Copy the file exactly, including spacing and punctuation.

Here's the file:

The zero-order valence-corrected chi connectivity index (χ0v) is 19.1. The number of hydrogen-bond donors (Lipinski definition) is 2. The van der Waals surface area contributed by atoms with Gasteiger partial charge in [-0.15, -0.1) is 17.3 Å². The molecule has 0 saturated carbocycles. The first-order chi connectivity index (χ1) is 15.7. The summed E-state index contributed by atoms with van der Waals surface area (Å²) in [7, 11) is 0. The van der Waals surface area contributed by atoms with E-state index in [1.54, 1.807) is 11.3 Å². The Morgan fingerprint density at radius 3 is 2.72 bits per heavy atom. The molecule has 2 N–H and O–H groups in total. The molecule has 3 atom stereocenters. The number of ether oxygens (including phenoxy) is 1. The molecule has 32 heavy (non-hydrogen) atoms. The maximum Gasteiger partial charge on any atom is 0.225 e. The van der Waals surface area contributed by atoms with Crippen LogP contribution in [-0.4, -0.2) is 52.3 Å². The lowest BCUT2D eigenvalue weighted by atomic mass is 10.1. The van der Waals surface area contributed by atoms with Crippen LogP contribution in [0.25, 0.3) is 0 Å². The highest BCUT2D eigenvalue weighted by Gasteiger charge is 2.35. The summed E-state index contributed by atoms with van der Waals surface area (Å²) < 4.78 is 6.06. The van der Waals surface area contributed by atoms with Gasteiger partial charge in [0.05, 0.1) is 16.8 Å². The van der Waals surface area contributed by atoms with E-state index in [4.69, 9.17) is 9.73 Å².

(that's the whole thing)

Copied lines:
The zero-order valence-corrected chi connectivity index (χ0v) is 19.1. The number of hydrogen-bond donors (Lipinski definition) is 2. The van der Waals surface area contributed by atoms with Gasteiger partial charge in [-0.15, -0.1) is 17.3 Å². The molecule has 0 saturated carbocycles. The first-order chi connectivity index (χ1) is 15.7. The summed E-state index contributed by atoms with van der Waals surface area (Å²) in [7, 11) is 0. The van der Waals surface area contributed by atoms with E-state index in [1.54, 1.807) is 11.3 Å². The Morgan fingerprint density at radius 3 is 2.72 bits per heavy atom. The molecule has 2 N–H and O–H groups in total. The molecule has 3 atom stereocenters. The number of ether oxygens (including phenoxy) is 1. The molecule has 32 heavy (non-hydrogen) atoms. The maximum Gasteiger partial charge on any atom is 0.225 e. The van der Waals surface area contributed by atoms with Crippen LogP contribution in [-0.4, -0.2) is 52.3 Å². The lowest BCUT2D eigenvalue weighted by atomic mass is 10.1. The van der Waals surface area contributed by atoms with Crippen LogP contribution in [0.25, 0.3) is 0 Å². The highest BCUT2D eigenvalue weighted by Gasteiger charge is 2.35. The summed E-state index contributed by atoms with van der Waals surface area (Å²) < 4.78 is 6.06. The van der Waals surface area contributed by atoms with Gasteiger partial charge in [0.05, 0.1) is 16.8 Å². The van der Waals surface area contributed by atoms with E-state index in [4.69, 9.17) is 9.73 Å².